What do you do with your Thanksgiving leftovers? I’d love to hear from you! Let’s get a conversation going. To make a comment, just click on Comments below.

Want more? Click here for more seasonal menus. © Susan W. Nye, 2014

Tips for a Sane Christmas & Maple-Nut Sundaes

Are you a nut when it comes to Christmas? Do you do and overdo absolutely everything? Does the following sound like you?

• The lights and decorations in your yard are so bright they can be seen from Pluto.
• Inside, your house looks like the cover of a glossy magazine.
• You’ve shopped till you dropped and stitched and glue-gunned until your fingers were numb. It was worth it; you have enough presents to fill Santa’s sleigh two, make that three, times over.
• You not only bake k’zillion cookies but each and every one is a miniature work of culinary art.
• Christmas Eve dinner is at least five courses and you do another one on Christmas Day.
• And don’t forget the magnificent holiday brunch you serve to the entire neighborhood around 11:00 on Christmas morning. Or maybe you throw an open house for all the neighbors on Christmas Eve?

I confess that, especially when it comes to the food, I’m prone to overdo it. Even if I tend to wait until a day or two before Christmas to get started. Anyway, here are a few tips for a sane Christmas from an admitted crazy person.

It’s not too early to think about menus. Maybe your family has an age-old tradition of roast turkey or beef tenderloin for Christmas so you’re good to go. Or maybe not. It might be time to trim back on the trimmings. Just because Nana served eight side dishes and four desserts doesn’t mean you have to!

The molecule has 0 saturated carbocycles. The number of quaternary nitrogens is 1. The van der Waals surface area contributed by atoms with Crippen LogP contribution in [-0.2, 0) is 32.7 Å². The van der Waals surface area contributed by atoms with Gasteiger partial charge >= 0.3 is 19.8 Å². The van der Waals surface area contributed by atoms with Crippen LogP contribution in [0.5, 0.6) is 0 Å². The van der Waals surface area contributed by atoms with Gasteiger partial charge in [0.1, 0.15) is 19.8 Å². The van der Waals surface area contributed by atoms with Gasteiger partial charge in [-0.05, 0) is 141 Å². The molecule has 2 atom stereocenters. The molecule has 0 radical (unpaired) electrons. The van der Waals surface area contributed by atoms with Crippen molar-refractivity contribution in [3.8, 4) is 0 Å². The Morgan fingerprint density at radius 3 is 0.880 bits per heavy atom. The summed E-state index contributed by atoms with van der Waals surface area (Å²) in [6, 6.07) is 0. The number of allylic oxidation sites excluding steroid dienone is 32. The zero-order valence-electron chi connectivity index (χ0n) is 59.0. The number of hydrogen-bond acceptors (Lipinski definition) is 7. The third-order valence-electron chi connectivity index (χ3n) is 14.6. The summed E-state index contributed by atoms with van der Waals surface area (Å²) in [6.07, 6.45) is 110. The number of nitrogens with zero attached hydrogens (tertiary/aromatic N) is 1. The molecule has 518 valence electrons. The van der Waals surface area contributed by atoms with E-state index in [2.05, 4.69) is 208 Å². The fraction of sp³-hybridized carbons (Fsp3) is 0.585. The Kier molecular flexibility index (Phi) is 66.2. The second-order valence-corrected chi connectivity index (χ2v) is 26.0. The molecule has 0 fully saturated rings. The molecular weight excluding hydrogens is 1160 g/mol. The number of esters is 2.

Okay, Christmas eve and day solved. Now, don’t forget the weekend. Keep it as simple as possible with casseroles, one-pot chilies or braises and easy roasts.

Once you know what you’ll serve, you can start to stock up. Check your recipes and make two lists. The first is for the non-perishable ingredients you’ll need and anything you can stick in the freezer. Pick these things up early. The second is for fresh produce, fish, chicken and meat. Let someone else pick up that stuff. You, personally, do not need to make a daily trip to the supermarket.

Sugar_Spice_NutsIt’s not too early to stock the freezer. Whether it’s a gallon of homemade soup, your fabulous Bolognese sauce or six dozen cookies, you can make it now and enjoy it later.
By all means, divide and conquer. No one said YOU have to make-bake-cook-do everything. Share the fun and let everyone lend a hand. That cousin who can’t boil water can set the table. Your teenagers probably like to bake, let them at it. You must have a sister or sister-in-law with an extensive repertoire of desserts, hors d’oeuvres or a world-famous potato gratin. Invite her to add to the feast. Otherwise, let the local bakery supply the pies and head to your favorite deli for great appetizers and sides. Don’t forget to order in advance!